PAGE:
artphoto by splunge
artphoto by TheophileEscargot
artphoto by Kronos_to_Earth
artphoto by ethylene





Mecha Wiki

Metachat Eye


IRC Channels



Comment Feed:


14 December 2010

What kind of fruit is this? Or is it a fruit, even? I found it on the towpath that runs along the canal by my house in New Jersey. It was about the size of an orange.
Crap. I used to know this........
posted by youngergirl44 14 December | 17:47
Horse apple
posted by youngergirl44 14 December | 17:48
Interesting. Thanks! I don't think I've ever seen one before. I will have to look for the tree that it fell from next time I'm there.
posted by amro 14 December | 17:56
Where I grew up, we also called them bois d'arc (i.e., "bow dark") trees. Strange that Texas went for the bowdlerized French name, rather than straight-up "horse apple."
posted by mudpuppie 14 December | 18:23
In Arkansas, in the early 19th century, a good Osage bow was worth a horse and a blanket (source).

Today, I am in love with Google Books, and the vast wealth of old information stored within.
posted by filthy light thief 14 December | 18:34
You're welcome! My mom spent summers on her grandparents' ranch in Texas, although I'm not sure what part.
posted by youngergirl44 14 December | 18:44
in southwestern Ohio local vernacular those were called "Osage Oranges". They used the plants (a tall, thorny shrub / small tree) as windbreaks and animal hedges in the olden days around the area I grew up in. When planted in windrows or along fence lines, they create a dense, very thorny thicket about 15 feet high.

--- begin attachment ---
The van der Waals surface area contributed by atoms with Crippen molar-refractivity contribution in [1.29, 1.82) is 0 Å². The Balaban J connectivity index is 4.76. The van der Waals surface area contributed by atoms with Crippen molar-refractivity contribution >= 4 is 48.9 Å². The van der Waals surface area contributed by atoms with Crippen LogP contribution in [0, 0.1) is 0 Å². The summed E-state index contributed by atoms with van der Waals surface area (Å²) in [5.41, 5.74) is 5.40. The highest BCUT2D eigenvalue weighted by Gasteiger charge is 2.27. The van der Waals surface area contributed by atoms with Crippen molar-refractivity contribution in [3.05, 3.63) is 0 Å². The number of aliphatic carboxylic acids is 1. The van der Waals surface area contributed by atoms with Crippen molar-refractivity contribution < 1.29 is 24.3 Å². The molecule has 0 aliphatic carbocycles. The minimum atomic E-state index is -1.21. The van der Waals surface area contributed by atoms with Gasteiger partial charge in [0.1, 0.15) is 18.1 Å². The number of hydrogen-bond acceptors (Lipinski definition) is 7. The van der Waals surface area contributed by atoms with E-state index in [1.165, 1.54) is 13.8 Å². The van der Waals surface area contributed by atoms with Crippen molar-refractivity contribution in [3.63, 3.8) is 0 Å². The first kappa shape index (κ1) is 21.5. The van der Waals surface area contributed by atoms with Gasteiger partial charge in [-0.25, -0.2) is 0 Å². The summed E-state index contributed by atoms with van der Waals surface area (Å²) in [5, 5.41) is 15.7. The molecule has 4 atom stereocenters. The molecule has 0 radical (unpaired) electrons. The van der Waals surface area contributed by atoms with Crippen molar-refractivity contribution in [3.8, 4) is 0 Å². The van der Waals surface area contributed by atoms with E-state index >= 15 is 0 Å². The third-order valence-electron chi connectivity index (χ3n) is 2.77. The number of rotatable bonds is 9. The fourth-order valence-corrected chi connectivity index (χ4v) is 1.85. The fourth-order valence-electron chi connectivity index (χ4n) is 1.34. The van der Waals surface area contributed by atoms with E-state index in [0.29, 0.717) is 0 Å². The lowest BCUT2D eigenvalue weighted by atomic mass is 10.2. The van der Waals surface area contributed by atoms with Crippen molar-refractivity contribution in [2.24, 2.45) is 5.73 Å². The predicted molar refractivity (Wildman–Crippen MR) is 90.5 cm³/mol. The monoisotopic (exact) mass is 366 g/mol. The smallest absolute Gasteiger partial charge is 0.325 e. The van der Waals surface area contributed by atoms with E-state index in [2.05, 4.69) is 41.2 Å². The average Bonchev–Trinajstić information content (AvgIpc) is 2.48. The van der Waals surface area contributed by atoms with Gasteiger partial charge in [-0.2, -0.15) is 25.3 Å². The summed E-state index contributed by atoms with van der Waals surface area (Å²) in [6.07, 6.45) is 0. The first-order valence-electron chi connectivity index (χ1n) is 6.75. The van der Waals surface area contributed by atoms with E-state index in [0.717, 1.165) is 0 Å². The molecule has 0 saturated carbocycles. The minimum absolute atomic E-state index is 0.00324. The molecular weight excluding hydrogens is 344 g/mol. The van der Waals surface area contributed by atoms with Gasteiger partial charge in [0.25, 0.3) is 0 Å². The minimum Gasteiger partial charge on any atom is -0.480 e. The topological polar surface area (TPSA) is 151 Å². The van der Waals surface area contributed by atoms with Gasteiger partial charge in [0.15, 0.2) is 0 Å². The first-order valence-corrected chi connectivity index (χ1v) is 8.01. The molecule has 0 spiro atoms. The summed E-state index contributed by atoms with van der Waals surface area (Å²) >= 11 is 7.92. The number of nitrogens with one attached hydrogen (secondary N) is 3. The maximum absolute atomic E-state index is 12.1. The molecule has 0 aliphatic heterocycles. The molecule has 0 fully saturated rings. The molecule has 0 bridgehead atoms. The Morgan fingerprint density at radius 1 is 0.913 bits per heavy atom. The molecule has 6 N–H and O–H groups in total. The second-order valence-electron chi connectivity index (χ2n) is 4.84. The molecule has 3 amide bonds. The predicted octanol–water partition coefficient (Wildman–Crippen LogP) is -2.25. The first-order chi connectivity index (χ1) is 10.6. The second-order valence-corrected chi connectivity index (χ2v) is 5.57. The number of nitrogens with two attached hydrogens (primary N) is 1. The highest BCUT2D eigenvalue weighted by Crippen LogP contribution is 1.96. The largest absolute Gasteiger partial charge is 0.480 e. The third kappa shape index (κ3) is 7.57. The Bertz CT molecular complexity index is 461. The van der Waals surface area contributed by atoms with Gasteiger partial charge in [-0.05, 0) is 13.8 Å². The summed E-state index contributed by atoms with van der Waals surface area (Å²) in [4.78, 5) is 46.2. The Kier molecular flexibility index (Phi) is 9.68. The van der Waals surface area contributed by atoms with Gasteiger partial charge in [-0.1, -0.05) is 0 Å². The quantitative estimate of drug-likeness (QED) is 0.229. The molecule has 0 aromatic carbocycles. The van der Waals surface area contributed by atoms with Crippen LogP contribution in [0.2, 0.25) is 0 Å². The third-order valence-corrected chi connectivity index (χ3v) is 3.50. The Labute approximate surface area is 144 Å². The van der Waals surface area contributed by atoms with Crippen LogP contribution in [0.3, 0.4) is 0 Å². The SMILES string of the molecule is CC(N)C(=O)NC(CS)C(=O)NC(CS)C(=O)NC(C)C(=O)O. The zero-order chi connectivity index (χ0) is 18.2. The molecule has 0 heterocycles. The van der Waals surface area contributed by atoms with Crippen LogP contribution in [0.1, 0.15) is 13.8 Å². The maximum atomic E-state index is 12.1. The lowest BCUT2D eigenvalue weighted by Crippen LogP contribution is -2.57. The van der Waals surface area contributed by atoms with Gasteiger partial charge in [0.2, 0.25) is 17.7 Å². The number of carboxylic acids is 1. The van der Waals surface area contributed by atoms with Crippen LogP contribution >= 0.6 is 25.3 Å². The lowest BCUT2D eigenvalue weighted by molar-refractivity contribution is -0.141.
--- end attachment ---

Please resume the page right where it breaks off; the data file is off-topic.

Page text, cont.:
The fruits make a damn fine projectile weapon for bored kids too, might I add...
posted by lonefrontranger 14 December | 18:48
I think I've heard Osage orange too! But I can never remember the Osage part (even though I am part Osage)...
posted by youngergirl44 14 December | 18:54
Yeah, we called them Osage Oranges as well.
posted by Stewriffic 14 December | 19:08
In NW Pennsylvania, we called the hedges 'bowdocks'.
posted by Ardiril 14 December | 20:11
In NJ, I knew them as Osage orange.
posted by Miko 14 December | 21:44
≡ Click to see image ≡
An osage orange tree in a postage-stamp park near where I live. (I think the tree dates back to the mid-nineteenth century.)
posted by Kronos_to_Earth 14 December | 22:10
Is 'Osage' pronounced "Oh-Sage," or is it accented differently somehow? (Like, "OH-sedge," maybe?)
posted by mudpuppie 14 December | 22:11
Wow, that's a great tree.
posted by octothorpe 14 December | 22:29
definitely osage orange. They were planted prodigiously as windbreaks in the 18th & 19th centuries. The squirrels love the fruit. The ones growing around St. Louis, Missouri, however, are trees of 40+ feet in height.
posted by tortillathehun 14 December | 22:39
Allegedly they repel spiders, though I have no idea whether that's true.
posted by tangerine 15 December | 00:42
Osage (AHH-sedge) orange for me, too. Grew up in Chicago and northern suburbs. We had a bunch of osage orange trees near our house for a while, and my mother used to gather the fruits to feed to the horses who lodged nearby. They very much liked them.
posted by occhiblu 15 December | 01:10
Osage (oh-sage) orange, yes.
posted by mygothlaundry 15 December | 12:14
The Top 50 Gawker Media Passwords || I whip my hare back and forth